I should touch on the topic of 'basing', here; most miniature figures will simply not stand up on the little 'pillows' of metal that they are often cast on - and quite a few modern figures don't have even these, as the 'slotta base' has taken over in many lines. These tabs make the figure much easier and cheaper to produce, as they save metal, casting time and labor, and the plastic bases are much cheaper to manufacture.

Back in Ye Olden Dayes, figure bases were sized according to the specific needs of the specific set of rules, with little or no standardization in the industry, and were almost always squares or rectangles. (Artilery units, in many black-powder rules, were based in triangles that showed the arc of fire of the weapon.) Role-playing games largely ignored all of this, and the person doing the figures for games usually just settled on a standard base size to make it easier to get stuff on the table.
"Facing" was which way those soldiers were looking - normally, we based our figures with the little lead people's faces looking out from the narrowest side of the base, which we assumed to be the "front" of the unit - which is was, in most sets of rules at that time.

I standardized on 25mm x 25mm bases very early on, and have now gone over to laser-cut 25mm x 25mm round bases for my human RPG figures, with base size adjusted to suit the larger or small creatures and other 'NPC types' that appear in my games. This leads to the subject of 'facing'...

"Facing" was which way those little lead soldiers were looking - normally, we based our figures with the little lead people's faces looking out from the narrowest side of the base, which we assumed to be the "front" of the unit - which is was, in most sets of rules at that time. With square and round bases, we assume that the direction the figure is looking is the 'front'; off each shoulder (assuming a human figure, for the moment), are the 'flanks', and the figure is at a disadvantage in most sets of rules when beset by an opponent from these directions. The 'rear', as might be expected, is to the back of the figure, and any attacks from this direction occur at a comparatively high disadvantage.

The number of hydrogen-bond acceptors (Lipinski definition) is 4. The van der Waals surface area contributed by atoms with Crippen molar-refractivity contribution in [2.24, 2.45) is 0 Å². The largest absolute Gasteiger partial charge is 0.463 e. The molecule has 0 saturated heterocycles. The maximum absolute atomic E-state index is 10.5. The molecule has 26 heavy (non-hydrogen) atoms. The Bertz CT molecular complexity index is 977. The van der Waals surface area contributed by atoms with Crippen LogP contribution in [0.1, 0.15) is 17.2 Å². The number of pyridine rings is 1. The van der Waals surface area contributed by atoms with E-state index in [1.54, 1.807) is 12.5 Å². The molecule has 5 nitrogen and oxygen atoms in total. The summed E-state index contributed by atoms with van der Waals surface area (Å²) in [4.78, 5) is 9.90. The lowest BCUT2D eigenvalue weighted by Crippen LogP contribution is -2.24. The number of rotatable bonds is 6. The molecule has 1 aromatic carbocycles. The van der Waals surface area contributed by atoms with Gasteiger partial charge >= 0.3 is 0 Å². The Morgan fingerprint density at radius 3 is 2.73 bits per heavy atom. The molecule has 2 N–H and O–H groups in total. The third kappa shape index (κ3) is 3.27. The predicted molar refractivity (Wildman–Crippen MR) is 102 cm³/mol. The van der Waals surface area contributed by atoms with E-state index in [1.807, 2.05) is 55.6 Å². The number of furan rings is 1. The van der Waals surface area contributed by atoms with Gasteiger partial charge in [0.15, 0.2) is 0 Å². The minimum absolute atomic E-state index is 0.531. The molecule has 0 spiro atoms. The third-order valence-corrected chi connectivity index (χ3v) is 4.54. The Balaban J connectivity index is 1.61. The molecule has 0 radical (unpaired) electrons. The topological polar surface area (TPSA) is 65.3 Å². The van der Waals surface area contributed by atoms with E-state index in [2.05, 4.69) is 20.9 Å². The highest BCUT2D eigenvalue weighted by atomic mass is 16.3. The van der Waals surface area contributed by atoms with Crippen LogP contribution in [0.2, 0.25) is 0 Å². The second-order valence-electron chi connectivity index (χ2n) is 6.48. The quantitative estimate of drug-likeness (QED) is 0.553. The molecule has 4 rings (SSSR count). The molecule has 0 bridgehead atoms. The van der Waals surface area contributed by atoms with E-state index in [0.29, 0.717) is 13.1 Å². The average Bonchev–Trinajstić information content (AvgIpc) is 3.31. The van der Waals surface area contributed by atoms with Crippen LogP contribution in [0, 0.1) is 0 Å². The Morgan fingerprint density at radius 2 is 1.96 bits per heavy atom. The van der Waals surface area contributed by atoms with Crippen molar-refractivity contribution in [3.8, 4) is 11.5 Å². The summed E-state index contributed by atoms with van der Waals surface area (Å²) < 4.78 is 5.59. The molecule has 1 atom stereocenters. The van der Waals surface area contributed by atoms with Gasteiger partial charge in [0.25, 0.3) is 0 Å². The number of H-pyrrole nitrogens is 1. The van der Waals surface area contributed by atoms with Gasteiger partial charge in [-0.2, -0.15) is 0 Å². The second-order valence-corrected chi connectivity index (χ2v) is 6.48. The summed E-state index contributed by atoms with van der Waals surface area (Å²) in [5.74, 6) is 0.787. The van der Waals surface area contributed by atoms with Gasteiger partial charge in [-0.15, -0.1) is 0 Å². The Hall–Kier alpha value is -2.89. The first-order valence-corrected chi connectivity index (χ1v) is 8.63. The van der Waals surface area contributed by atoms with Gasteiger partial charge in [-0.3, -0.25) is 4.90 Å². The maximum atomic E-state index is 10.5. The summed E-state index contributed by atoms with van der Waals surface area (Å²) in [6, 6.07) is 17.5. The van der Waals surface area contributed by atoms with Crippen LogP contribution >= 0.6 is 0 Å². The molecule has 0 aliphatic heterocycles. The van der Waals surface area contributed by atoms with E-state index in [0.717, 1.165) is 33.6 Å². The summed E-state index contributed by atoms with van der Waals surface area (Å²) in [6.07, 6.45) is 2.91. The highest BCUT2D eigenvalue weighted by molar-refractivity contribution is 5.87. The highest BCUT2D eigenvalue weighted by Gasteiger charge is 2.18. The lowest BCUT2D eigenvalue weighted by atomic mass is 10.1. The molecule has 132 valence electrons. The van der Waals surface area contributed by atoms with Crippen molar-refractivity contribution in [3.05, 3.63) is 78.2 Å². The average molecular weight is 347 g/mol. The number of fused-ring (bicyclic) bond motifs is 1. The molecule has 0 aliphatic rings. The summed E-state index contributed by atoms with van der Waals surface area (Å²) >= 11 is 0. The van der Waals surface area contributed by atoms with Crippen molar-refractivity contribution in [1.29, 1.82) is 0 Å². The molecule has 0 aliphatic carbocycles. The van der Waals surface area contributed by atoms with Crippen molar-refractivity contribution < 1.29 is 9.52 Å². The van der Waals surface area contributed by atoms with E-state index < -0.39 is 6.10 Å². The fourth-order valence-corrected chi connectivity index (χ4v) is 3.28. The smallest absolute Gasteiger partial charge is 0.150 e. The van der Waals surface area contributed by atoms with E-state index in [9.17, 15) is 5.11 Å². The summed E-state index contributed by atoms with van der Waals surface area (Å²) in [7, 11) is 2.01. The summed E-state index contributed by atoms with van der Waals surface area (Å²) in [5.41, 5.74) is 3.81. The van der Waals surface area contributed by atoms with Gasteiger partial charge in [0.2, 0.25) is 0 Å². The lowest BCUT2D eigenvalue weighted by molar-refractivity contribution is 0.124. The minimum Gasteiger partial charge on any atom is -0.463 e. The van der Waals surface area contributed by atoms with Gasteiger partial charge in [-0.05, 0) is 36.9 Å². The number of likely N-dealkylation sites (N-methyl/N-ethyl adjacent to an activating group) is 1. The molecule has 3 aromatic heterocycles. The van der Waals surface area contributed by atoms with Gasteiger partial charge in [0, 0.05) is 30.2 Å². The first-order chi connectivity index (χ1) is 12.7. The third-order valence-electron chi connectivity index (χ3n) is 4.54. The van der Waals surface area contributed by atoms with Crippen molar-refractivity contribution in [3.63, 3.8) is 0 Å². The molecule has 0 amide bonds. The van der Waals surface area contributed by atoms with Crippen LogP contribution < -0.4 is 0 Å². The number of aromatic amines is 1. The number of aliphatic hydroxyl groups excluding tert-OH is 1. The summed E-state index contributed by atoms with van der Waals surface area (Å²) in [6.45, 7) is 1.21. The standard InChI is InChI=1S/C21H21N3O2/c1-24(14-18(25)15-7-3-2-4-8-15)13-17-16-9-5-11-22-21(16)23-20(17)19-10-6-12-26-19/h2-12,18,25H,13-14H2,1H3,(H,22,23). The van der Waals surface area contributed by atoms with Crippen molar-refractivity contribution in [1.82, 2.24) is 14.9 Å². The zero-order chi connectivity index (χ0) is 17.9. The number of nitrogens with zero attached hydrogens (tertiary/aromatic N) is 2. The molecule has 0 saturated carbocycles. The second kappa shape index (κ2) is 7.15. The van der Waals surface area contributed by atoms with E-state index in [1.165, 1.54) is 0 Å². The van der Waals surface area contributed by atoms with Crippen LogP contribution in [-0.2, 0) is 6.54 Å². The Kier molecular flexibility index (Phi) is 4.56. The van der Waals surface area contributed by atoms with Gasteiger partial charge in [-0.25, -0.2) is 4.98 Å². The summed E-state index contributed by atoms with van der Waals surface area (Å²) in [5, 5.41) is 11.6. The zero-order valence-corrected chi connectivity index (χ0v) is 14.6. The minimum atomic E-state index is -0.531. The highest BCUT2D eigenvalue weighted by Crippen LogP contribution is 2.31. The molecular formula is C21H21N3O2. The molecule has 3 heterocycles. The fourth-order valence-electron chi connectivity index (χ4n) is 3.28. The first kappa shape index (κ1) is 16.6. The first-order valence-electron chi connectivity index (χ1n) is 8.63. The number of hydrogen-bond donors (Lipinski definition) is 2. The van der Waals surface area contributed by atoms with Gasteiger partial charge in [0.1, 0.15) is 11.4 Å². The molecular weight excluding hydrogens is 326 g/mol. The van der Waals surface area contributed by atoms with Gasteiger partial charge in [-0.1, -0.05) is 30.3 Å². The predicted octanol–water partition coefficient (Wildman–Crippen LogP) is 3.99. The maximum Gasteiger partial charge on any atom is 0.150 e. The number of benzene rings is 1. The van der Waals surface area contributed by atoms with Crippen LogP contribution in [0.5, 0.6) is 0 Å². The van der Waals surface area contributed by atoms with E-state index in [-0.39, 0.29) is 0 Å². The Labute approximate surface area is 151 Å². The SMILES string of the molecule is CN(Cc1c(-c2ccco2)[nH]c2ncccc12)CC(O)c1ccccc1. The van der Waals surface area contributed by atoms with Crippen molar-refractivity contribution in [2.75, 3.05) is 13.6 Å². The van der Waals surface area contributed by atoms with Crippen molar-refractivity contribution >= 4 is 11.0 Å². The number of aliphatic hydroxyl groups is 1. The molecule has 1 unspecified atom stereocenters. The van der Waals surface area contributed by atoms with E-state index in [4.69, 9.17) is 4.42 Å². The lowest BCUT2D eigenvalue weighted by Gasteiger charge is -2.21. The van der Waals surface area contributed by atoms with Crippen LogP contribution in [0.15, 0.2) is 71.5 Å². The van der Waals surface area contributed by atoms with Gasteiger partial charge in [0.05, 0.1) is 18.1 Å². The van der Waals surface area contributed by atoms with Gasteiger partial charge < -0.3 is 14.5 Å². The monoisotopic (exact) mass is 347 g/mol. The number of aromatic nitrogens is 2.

'Facing' does count in our RPGs; we always specify that one or two of the party is looking over their shoulders to make sure that nobody is sneaking up on us, and we normally posted sentries who faced in all directions so that we'd get a little warning when we were about to be attacked. It made a huge difference, especially with very sharp GMs like The Big Three - in my personal experience, they'd seize on any sloppy technique in the party and make you all pay for being careless.

Does any of this help explain things?

Monday, July 21, 2014

More On The Braunstein - Questions From The Floor! - July 21st, 2014

The table for the night game...
I'm going to pause in my series of essays on running Braunsteins for a moment, and take some very good questions from the floor: